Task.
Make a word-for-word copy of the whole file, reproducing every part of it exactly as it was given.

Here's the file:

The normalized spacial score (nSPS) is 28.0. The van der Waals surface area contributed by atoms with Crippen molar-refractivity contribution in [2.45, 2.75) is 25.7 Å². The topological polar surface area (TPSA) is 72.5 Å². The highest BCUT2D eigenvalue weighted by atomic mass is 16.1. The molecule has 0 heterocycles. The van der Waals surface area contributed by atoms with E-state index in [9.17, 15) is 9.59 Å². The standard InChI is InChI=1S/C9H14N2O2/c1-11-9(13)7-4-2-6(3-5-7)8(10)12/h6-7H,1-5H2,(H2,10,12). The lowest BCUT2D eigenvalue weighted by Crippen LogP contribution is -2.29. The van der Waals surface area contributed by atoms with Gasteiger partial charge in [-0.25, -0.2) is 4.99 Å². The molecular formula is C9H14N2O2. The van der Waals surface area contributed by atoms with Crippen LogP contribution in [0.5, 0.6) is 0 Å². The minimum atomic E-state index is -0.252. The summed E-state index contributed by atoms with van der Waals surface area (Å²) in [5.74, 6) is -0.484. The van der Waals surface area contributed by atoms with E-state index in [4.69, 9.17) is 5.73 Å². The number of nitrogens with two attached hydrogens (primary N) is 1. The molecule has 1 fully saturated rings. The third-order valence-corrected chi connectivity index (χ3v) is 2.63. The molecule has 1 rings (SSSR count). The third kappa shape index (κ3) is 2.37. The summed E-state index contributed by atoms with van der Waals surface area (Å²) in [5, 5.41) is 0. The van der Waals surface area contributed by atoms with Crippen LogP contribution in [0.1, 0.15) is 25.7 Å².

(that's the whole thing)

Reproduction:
The normalized spacial score (nSPS) is 28.0. The van der Waals surface area contributed by atoms with Crippen molar-refractivity contribution in [2.45, 2.75) is 25.7 Å². The topological polar surface area (TPSA) is 72.5 Å². The highest BCUT2D eigenvalue weighted by atomic mass is 16.1. The molecule has 0 heterocycles. The van der Waals surface area contributed by atoms with E-state index in [9.17, 15) is 9.59 Å². The standard InChI is InChI=1S/C9H14N2O2/c1-11-9(13)7-4-2-6(3-5-7)8(10)12/h6-7H,1-5H2,(H2,10,12). The lowest BCUT2D eigenvalue weighted by Crippen LogP contribution is -2.29. The van der Waals surface area contributed by atoms with Gasteiger partial charge in [-0.25, -0.2) is 4.99 Å². The molecular formula is C9H14N2O2. The van der Waals surface area contributed by atoms with Crippen LogP contribution in [0.5, 0.6) is 0 Å². The minimum atomic E-state index is -0.252. The summed E-state index contributed by atoms with van der Waals surface area (Å²) in [5.74, 6) is -0.484. The van der Waals surface area contributed by atoms with E-state index in [4.69, 9.17) is 5.73 Å². The number of nitrogens with two attached hydrogens (primary N) is 1. The molecule has 1 fully saturated rings. The third-order valence-corrected chi connectivity index (χ3v) is 2.63. The molecule has 1 rings (SSSR count). The third kappa shape index (κ3) is 2.37. The summed E-state index contributed by atoms with van der Waals surface area (Å²) in [5, 5.41) is 0. The van der Waals surface area contributed by atoms with Crippen LogP contribution in [0.1, 0.15) is 25.7 Å².